The driver has a pear-shaped head, which is preferred by the better player. It’s adjustable and is designed to impart low spin and a penetrating flight.
 
     
PING G410
This is the longest and most accurate driver Ping has ever designed. Fully adjustable so you can choose the flight and height you prefer. This is the club that Ping pro’s have in their bags.
 
     
Callaway Epic Flash
The first time that AI (Artificial Intelligence) has been used in the design of a golf club. They have designed the ultimate clubface to increase ball speed. The only driver to get 20 stars on the Golf Digest Hot List.
 
     
Cleveland Launcher HB
This has all the latest technology built into the head. It is used by Jamie Sadlowski, who has won the World Long Driving contest twice. Easy to hit plus you get great distance and accuracy.
 
     
Wilson Cortex
By using carbon fibre 44% of the weight has been moved to where it’s needed to increase ball speed. It’s the most adjustable driver Wilson has ever made. This was designed by Driver vs. Driver winner Evan Hoffman.
 
     
Cobra F9 Speedback
The head has been designed to be more aerodynamic. The CNC Milled face is precise and offers a low centre of gravity and is available in 9, 10.5 and 12 degrees.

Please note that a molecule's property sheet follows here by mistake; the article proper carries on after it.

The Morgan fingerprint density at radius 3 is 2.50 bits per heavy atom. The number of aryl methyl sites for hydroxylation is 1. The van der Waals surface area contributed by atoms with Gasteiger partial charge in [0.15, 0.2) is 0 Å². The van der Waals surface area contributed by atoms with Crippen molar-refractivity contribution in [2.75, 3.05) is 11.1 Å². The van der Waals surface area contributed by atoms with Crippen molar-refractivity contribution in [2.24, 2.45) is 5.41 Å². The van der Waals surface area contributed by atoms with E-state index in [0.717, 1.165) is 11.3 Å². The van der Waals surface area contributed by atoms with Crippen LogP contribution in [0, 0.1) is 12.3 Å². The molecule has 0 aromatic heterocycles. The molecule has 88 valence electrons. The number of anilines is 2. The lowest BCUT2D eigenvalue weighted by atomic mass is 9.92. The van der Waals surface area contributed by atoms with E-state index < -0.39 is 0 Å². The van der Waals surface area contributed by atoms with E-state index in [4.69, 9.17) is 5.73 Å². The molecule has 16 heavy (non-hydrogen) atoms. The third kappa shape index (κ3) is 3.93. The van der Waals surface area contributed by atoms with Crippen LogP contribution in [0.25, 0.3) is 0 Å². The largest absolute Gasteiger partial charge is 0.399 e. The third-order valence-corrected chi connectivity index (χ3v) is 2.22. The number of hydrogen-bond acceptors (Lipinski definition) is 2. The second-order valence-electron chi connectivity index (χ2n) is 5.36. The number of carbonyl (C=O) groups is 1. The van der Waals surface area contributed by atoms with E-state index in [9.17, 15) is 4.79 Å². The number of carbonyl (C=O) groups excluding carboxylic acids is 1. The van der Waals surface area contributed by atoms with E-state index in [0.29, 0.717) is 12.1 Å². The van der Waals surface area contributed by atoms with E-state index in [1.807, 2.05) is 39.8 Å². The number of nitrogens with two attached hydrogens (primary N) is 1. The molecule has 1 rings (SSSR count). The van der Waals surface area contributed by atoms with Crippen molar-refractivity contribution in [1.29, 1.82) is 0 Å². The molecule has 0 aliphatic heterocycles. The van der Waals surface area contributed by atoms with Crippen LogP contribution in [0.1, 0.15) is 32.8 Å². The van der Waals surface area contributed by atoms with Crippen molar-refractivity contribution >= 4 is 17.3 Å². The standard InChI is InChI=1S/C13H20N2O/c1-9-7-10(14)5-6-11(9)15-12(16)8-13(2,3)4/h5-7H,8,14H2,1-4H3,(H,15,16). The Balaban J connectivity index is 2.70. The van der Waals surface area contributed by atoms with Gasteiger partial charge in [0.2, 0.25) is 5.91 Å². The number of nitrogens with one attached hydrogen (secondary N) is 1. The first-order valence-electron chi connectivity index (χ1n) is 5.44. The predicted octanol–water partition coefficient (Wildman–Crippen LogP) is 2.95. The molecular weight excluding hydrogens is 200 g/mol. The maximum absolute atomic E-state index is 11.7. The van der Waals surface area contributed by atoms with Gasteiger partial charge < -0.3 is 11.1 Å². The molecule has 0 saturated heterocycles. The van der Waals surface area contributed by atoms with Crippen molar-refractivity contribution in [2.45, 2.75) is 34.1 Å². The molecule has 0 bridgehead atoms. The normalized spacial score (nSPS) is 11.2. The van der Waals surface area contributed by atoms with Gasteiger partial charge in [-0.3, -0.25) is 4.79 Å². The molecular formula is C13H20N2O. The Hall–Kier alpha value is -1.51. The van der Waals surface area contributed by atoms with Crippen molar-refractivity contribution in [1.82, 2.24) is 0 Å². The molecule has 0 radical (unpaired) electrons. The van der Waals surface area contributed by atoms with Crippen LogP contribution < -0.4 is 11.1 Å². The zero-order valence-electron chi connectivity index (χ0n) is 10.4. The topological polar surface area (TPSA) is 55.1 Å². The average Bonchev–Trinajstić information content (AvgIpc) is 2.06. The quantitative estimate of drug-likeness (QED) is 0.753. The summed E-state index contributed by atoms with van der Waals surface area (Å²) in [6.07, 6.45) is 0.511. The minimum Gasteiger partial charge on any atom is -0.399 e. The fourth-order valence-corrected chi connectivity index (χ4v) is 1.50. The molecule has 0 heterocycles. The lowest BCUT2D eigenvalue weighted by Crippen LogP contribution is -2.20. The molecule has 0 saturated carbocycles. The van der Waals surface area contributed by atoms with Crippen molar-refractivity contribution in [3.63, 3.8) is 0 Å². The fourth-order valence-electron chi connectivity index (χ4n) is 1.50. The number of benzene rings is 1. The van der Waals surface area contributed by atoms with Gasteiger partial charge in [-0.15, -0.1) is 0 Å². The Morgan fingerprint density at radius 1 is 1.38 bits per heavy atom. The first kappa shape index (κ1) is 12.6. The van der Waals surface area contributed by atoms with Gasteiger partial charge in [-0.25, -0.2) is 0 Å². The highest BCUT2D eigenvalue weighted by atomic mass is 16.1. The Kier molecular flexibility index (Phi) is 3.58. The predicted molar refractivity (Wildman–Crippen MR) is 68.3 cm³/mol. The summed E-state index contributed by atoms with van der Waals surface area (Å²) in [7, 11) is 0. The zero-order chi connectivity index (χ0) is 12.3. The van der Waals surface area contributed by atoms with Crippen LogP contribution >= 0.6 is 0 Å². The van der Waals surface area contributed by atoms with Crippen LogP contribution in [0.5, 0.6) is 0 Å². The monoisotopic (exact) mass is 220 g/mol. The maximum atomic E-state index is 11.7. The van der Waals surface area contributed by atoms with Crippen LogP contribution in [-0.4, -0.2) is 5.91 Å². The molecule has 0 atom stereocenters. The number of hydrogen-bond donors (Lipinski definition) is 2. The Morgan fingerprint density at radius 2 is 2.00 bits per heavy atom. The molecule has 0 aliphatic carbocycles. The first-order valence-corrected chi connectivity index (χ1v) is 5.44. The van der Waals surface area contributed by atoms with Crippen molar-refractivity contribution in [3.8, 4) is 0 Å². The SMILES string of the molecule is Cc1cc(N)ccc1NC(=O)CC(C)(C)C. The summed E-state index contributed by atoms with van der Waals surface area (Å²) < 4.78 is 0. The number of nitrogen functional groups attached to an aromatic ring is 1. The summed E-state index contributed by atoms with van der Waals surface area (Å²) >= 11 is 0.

Titleist TS2 and TS3
A few weeks ago Titleist led every one of the equipment categories on the PGA Tour. With these new drivers they have made the crown and face as thin as possible to offer more distance and forgiveness.
   
 

Soap Box


There has been a call from some quarters for the professionals on the professional Tour‘s to have their own rules. This is due to the few pros violating the new rule on not allowing your caddie to stand behind you while you play your shot.

It doesn’t make any difference who makes the rules, not every rule or change is going to be popular with every golfer, but more importantly, you have to learn the rules and clearly that’s the problem.

Here you have people playing for millions of dollars and yet they haven’t bothered to learn the rules. The new changes would take them one hour to learn. It’s shouldn’t be an issue, well unless you can’t read!

Despite that, the USGA and R&A responded to the outcry last week…
 
"The purpose of Rule 10.2 is to reinforce the fundamental challenge of making a stroke and to limit the advice and other help a player may receive during a round. Rule 10.2b(4) ensures that aiming at the intended target is a challenge that the player must overcome alone."

The USGA and R&A highlighted two clarifications:

Meaning of “Begins Taking a Stance for the Stroke”: If a player backs away from a stance, the player is not considered to have begun “a stance for the stroke.” Therefore, a player can now back away from his or her stance anywhere on the course and avoid a breach of Rule 10.2b(4) if the caddie had been standing in a location behind the ball.